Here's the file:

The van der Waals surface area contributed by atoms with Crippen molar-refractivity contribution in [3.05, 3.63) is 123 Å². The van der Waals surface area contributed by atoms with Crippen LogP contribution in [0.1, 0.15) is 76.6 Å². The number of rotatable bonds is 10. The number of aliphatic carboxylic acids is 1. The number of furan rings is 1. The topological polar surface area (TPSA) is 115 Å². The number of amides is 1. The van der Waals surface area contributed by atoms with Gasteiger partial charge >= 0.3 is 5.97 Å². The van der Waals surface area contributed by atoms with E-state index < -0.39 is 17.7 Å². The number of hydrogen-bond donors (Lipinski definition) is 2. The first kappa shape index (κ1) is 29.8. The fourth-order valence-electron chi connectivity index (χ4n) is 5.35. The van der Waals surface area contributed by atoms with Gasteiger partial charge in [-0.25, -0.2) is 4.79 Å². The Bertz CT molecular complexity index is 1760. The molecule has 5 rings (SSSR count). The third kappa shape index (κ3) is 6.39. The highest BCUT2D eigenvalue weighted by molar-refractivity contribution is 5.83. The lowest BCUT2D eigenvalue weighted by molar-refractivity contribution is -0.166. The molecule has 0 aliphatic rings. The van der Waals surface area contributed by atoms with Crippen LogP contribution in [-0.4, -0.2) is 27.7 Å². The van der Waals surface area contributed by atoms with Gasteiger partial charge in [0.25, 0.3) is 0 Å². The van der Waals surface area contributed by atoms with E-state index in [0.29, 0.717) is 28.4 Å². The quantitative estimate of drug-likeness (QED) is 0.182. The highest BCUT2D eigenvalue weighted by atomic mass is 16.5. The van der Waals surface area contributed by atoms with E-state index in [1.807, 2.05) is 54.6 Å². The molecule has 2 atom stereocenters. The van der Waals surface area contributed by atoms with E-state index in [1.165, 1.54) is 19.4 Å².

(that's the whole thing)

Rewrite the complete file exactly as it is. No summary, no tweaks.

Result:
The van der Waals surface area contributed by atoms with Crippen molar-refractivity contribution in [3.05, 3.63) is 123 Å². The van der Waals surface area contributed by atoms with Crippen LogP contribution in [0.1, 0.15) is 76.6 Å². The number of rotatable bonds is 10. The number of aliphatic carboxylic acids is 1. The number of furan rings is 1. The topological polar surface area (TPSA) is 115 Å². The number of amides is 1. The van der Waals surface area contributed by atoms with Gasteiger partial charge >= 0.3 is 5.97 Å². The van der Waals surface area contributed by atoms with E-state index < -0.39 is 17.7 Å². The number of hydrogen-bond donors (Lipinski definition) is 2. The first kappa shape index (κ1) is 29.8. The fourth-order valence-electron chi connectivity index (χ4n) is 5.35. The van der Waals surface area contributed by atoms with Gasteiger partial charge in [-0.25, -0.2) is 4.79 Å². The Bertz CT molecular complexity index is 1760. The molecule has 5 rings (SSSR count). The third kappa shape index (κ3) is 6.39. The highest BCUT2D eigenvalue weighted by molar-refractivity contribution is 5.83. The lowest BCUT2D eigenvalue weighted by molar-refractivity contribution is -0.166. The molecule has 0 aliphatic rings. The van der Waals surface area contributed by atoms with Crippen LogP contribution in [-0.4, -0.2) is 27.7 Å². The van der Waals surface area contributed by atoms with Gasteiger partial charge in [0.25, 0.3) is 0 Å². The van der Waals surface area contributed by atoms with E-state index in [0.29, 0.717) is 28.4 Å². The quantitative estimate of drug-likeness (QED) is 0.182. The highest BCUT2D eigenvalue weighted by atomic mass is 16.5. The van der Waals surface area contributed by atoms with E-state index in [1.807, 2.05) is 54.6 Å². The molecule has 2 atom stereocenters. The van der Waals surface area contributed by atoms with E-state index in [1.165, 1.54) is 19.4 Å².